Great African-American Jockeys In American Thoroughbred Racing
American sports, like most American institutions, has a history of shameful racism, and this includes Thoroughbred horse racing – as anyone who has scanned the insulting, stereotypical names of some racehorses of the 1920s will confirm. At the same time, one of the inspiring things about sports is that way that, at least some of the time, excellence triumphs even in the face of prejudice – and the history of American thoroughbred racing will bear that out, too.
The most storied race in American horse racing, the Kentucky Derby, is especially notable in its earlier years for its importance as a venue for African American jockeys. Here we take a look at some of history’s great African American jockeys.
The Kentucky Derby’s first winner, in fact, was an African American man, Oliver Lewis, riding Aristides to a two-length victory (and American mile-and-a-half record) that shocked onlookers. Aristides, after all, entered the race as a mere pacesetter for Chesapeake, a heavily favored stablemate who blew the race quicker than you can say “Dean scream.” This surprised both crowd and rider, who looked to the horse’s owner, H. P. McGrath for advice. McGrath yelled “Go on!” And so Lewis did.
Lewis’s contributions to the history of racing don’t end with his Derby victory (or his near-victory at Belmont later that year); in a time when ex-jockeys were still permitted to do so, he later worked for a bookmaker, developing a system for notating results of past races which clearly set the mold for the Daily Racing Form system.
Only next to the career of someone like Isaac Murphy could a pioneer like Lewis appear secondary. The son of a Civil War veteran who fought – and died – for the Union Army, Isaac Murphy won the Derby three times, two of them consecutive – riding Buchanan in 1884, Riley in 1890 and Kingman in 1891 – and was the first to achieve either feat. Another Murphy accomplishment – winning the Derby, Oaks and Clark Handicap all in one year, 1884 still has yet to be equaled. Sadly, this racing phenom died of pneumonia at the tragically early age of 35, in 1896.
Kansas City-born Alonzo “Lonnie” Clayton won the 1892 Kentucky Derby by a nose, riding Azra. More impressively, Clayton was a minor – only fifteen – and relatively new to horse racing, having begun as an exercise rider in 1888 and won his first career victory in 1890. He rode in the Derby four times during his career, twice taking second and once winning third in addition to that storied 1892 victory. Other career highlights include an 1893 Churchill Downs crown and a third-place finish at Preakness in 1896.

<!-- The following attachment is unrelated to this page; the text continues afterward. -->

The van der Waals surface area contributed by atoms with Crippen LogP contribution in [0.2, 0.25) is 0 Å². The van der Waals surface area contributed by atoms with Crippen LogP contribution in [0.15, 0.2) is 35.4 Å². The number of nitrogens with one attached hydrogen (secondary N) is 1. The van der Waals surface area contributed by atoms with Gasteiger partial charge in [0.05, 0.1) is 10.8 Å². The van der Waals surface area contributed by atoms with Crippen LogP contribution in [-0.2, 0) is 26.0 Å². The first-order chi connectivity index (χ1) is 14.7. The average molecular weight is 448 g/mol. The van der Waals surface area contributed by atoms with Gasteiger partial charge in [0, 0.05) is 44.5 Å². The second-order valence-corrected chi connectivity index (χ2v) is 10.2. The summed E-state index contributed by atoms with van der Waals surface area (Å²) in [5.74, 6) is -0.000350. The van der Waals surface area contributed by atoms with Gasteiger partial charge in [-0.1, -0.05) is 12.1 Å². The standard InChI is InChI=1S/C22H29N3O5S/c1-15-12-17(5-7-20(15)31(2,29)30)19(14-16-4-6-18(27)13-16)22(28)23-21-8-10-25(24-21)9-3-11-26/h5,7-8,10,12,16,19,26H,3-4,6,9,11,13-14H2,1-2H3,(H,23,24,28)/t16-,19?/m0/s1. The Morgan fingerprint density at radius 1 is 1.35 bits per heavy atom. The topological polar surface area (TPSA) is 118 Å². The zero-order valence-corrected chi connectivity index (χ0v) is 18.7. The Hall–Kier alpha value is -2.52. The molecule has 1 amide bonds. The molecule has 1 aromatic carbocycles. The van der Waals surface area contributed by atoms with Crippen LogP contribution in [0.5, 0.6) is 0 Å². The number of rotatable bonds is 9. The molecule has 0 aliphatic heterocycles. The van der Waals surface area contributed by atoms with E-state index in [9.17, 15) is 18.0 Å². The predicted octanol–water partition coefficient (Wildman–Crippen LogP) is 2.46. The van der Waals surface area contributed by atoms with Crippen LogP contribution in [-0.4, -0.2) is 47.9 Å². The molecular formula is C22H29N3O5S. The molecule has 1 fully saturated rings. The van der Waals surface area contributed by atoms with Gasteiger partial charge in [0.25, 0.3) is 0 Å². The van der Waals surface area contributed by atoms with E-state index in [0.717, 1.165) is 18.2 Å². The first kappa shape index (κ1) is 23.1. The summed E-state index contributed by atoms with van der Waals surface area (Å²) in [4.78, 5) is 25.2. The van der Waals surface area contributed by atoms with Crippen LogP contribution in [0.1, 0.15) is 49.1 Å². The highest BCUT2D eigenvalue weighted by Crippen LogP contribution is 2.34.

In fact, a number of early Kentucky Derby winners were African American. Among them we find Erskine Henderson, riding Joe Cotton to the winner’s circle in 1885 after near-misses (on other horses) in the 1882 and 1883 Derbies (where he placed ninth and seventh). We also find Apollo’s rider in the 1882 Derby, Babe Hurd, a later star of the steeplechase, and, tragically, George Garret Lewis, whose victory riding Fonso in the 1880 Derby is no consolation for his death, two months later, from internal injuries caused by a month-old racing accident at the age, according to reports, of 18.
In fact, the roster of African American jockeys riding in the Kentucky Derby gets more impressive the longer we look at it. There’s Isaac Lewis, riding in every Derby from 1886 to 1889 including an 1887 victory aboard Montrose. That’s not the impressive part: later on the same day in 1887 he wins both heats of the Frank Fehr City Brewery Purse on a different horse, Brookful.
Finally, there’s Marlon St. Julien, who joined this esteemed list by riding in the 126th Kentucky Derby – after 79 years without an African American rider in America’s most famous race. The Lafayette, Louisiana rider got a late start in horse racing – he had been a footballer, perhaps the least likely former career of any jockey ever – but turned his interest to the sport after his eleventh-grade year. He emerged from a tragic five-horse accident which” among other things – broke his sternum to ride races all over American, including the 1997 inaugural season at Lone Star Park and at the Fair Grounds in Louisiana.